The Canton native would likely have been in Brett Huber's shoes at the end of the game against the Razorbacks, trying to close it out after Aaron Barrett's successful eight innings.
Instead, the fourth-year junior right-hander was doing what he's done every game this season. He was watching.
Morgan, who had established himself as the Rebels' closer and one of the SEC's best, has been rehabbing from Tommy John surgery since last October. It was back then that something wasn't right in his throwing arm, and he got it checked out. It was decided surgery was needed, and Morgan's 2010 season was done.
"I took it for what it was, and there was nothing I could really do about it," said the personable and level-headed Morgan. "It is what it is. Get it fixed and come back to play. I got lucky because I had another year to be able to come back. It's the way I try to handle life. I take what's thrown at me and I try to do the best I can with it."
He's kept a good outlook and says it really hasn't been as grueling as he originally thought it might be. And he credits others.
"With (UM trainer) Tony (Barnett) there, he really knows what he's doing and he helps me and tells me how I'm progressing," Morgan said. "It really hasn't been nearly as hard as I thought it would be. And maybe it's also because I have Jon Andy Scott with me. He was ahead of me, and I get to base my progress off of him. He's in there, so it's not like I'm doing it by myself."
Fellow Rebel pitcher Scott, a transfer from Northeast Mississippi Community College, had Tommy John surgery in September.
Morgan wasted little time in starting the rehab process following his surgery in Birmingham with Dr. James Andrews.
"The day I got back," he said. "That's when I started."
Of course that's what the plan said to do. But it also meant the sooner he recovered the better. He has always been eager to get back on the field.
"I could only do wrist stuff back then, and I gradually moved to curls and triceps, things like that. Then I moved to shoulder exercises. It's been a long progression."
Now he's out on the mound some, and that's where he wants to be.
"I'm throwing off the mound right now but only 15 pitches (a session) at 50 percent (velocity)," Jake said. "It's all arm and body, so it's no real effort into it."
But the progress will continue. He will get that number up to 30 soon and in only a couple of weeks up to 45.
"Once you get up to 75 (pitches) at 50 percent, then you go back and do a certain number of throws at 50 percent velocity and a certain number at 75 percent. You increase from there, and then go back and do 75 percent and then some with 100 percent. You finally get to the point where you're doing all 100 percent velocity, and you do three bullpens a week, all of them 90 pitches."
But that's a while down the road.
"Five months from now, I think," Morgan said.
And then he will be just about all the way back. It will have been a year.
"Right now I'm throwing all four-seam fastballs," he said. "No changeups, no spinning the balls or anything like that. When you get to the point where you're throwing 100 percent for the entire bullpen, then you start working in your changeups and then your sliders after that."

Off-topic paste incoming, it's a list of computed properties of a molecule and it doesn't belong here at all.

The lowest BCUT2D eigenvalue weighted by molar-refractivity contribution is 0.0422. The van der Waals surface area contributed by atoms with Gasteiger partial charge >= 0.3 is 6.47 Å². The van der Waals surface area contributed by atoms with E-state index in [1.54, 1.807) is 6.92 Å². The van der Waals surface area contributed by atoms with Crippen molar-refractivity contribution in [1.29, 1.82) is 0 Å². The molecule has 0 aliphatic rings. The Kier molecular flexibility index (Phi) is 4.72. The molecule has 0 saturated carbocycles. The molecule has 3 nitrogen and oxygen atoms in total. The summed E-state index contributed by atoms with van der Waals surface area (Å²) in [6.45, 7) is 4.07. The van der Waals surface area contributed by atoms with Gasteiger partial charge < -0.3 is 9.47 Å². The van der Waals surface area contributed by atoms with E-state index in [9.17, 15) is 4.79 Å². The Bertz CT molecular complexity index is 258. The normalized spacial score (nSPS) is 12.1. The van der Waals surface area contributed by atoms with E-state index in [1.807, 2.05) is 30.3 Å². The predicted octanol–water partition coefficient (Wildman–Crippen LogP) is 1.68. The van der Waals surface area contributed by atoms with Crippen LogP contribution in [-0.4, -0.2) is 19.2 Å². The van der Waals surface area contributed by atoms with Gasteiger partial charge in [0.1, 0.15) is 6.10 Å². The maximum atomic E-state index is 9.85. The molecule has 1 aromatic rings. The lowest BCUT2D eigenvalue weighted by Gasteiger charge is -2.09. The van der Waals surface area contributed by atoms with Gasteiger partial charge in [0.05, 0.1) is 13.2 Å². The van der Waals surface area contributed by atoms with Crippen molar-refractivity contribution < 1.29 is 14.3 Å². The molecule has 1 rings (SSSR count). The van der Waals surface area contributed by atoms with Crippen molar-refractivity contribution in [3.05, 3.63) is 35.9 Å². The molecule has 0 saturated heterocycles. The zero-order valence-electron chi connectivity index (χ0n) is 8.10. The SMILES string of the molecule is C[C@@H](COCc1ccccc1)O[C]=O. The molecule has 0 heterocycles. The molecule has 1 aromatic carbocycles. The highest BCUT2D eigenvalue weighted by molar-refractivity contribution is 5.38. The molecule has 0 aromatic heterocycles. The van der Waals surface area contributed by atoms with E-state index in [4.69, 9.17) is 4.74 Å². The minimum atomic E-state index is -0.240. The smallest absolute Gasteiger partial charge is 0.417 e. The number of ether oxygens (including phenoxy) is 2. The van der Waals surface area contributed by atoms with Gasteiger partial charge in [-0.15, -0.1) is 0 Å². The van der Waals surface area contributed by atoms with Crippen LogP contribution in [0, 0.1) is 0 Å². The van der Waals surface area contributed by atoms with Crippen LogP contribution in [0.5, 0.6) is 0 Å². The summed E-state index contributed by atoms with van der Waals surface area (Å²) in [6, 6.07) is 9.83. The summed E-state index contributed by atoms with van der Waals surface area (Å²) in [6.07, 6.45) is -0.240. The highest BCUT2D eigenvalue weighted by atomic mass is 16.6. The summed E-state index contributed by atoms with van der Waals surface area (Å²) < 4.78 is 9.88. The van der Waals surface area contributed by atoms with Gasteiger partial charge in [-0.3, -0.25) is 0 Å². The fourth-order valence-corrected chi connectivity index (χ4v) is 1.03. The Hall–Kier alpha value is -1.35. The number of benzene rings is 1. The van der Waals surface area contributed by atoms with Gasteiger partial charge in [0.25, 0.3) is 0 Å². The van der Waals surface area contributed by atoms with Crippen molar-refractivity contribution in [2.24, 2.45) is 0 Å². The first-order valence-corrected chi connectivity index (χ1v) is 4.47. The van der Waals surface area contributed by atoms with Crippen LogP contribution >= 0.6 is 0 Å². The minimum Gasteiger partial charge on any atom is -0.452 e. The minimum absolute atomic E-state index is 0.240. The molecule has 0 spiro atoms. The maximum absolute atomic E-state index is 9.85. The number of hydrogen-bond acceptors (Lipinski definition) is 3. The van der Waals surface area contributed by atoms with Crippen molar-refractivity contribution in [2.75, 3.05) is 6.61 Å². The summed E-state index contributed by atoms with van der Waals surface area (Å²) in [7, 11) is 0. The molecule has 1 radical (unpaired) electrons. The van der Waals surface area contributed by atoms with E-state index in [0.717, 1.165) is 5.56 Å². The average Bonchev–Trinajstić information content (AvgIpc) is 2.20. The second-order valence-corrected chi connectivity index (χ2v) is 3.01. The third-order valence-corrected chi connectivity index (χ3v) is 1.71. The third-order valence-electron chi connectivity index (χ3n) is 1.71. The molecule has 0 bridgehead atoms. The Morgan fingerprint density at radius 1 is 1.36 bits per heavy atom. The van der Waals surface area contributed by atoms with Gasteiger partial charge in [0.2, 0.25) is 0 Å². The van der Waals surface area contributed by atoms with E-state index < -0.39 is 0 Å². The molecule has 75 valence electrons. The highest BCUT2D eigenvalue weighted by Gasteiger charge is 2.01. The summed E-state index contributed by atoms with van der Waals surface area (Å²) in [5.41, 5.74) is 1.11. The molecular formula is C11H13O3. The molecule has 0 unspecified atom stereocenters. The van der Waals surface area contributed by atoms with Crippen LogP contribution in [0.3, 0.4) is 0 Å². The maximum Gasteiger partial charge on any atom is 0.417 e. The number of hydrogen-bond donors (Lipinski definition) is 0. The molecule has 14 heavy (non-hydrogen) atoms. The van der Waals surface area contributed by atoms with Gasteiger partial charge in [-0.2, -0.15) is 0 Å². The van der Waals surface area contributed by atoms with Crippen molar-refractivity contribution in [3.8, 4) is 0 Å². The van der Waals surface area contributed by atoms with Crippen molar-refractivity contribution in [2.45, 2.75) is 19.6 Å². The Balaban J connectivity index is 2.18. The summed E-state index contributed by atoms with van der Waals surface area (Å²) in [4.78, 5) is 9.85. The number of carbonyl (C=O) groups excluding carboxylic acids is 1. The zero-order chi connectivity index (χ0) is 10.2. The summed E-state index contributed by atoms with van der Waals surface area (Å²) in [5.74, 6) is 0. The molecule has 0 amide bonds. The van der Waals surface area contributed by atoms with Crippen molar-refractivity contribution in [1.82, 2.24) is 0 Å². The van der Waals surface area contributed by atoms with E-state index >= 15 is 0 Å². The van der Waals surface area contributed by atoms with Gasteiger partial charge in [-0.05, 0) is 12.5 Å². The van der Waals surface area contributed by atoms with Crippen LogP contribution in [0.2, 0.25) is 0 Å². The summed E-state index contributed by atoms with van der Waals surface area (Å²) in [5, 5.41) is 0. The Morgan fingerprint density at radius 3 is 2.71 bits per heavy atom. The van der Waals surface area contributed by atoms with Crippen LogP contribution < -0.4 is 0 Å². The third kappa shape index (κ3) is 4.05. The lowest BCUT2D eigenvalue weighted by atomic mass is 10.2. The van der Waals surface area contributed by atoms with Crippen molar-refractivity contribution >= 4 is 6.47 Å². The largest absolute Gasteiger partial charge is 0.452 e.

He says things have gone well throughout the process to this point.
"I'm doing wonderful. Dr. Andrews has a set program, and we go by it and also on how I feel," Jake said. "As long as I stay with the program and I feel good, I guess you could say I'm 100 percent on track. If I have a problem or a pain, then we back off.
"But I don't really know," he continued, "because I haven't had a problem yet."
Morgan, with 27 relief appearances and nine saves in 2009, admitted the most painful thing of all is not physical pain at all. It's not playing.
"Watching us play, wishing I could help the team out, that's been the toughest for me," he said. "I really want to be out there, because I love being on the field. Other than that, you've got 12 months rehab and all that, and that hasn't really bothered me. And with Tony and Jon Andy and a lot of support from my teammates, that's helped, too."
Morgan has been at all the home games but can't travel with the team to SEC road games. Only 25 can be on a roster for league road games. He made the trip to the Governor's Cup game in Pearl and on his own to the Tulane series in New Orleans.
At home games he's been there to pat his teammates on the back.
"I cheer ‘em on and try to help ‘em out," he said. "But I'm not the most vocal guy in the dugout."
He's been impressed with what redshirt freshman Huber has been able to accomplish this season.
"He's been unbelievable," Jake said. "Next year I'm going to be fighting to get my position back."
That will be a nice problem for the Rebel coaches to have, a healthy Morgan and an experienced Huber.
For now, he can only continue to do what he's supposed to do with his recovery and look forward to being on the mound again in an actual game.
"I love what I'm doing. I love closing," Morgan said. "Pressure-packed situation with the game on the line. I love to be in that situation. I don't know why, but I just love that feeling.
"I love being up by one and having to go through six more guys against the best hitting team in the nation. That's why I play baseball."
And that's why he can't wait to get back.
Working His Way Back
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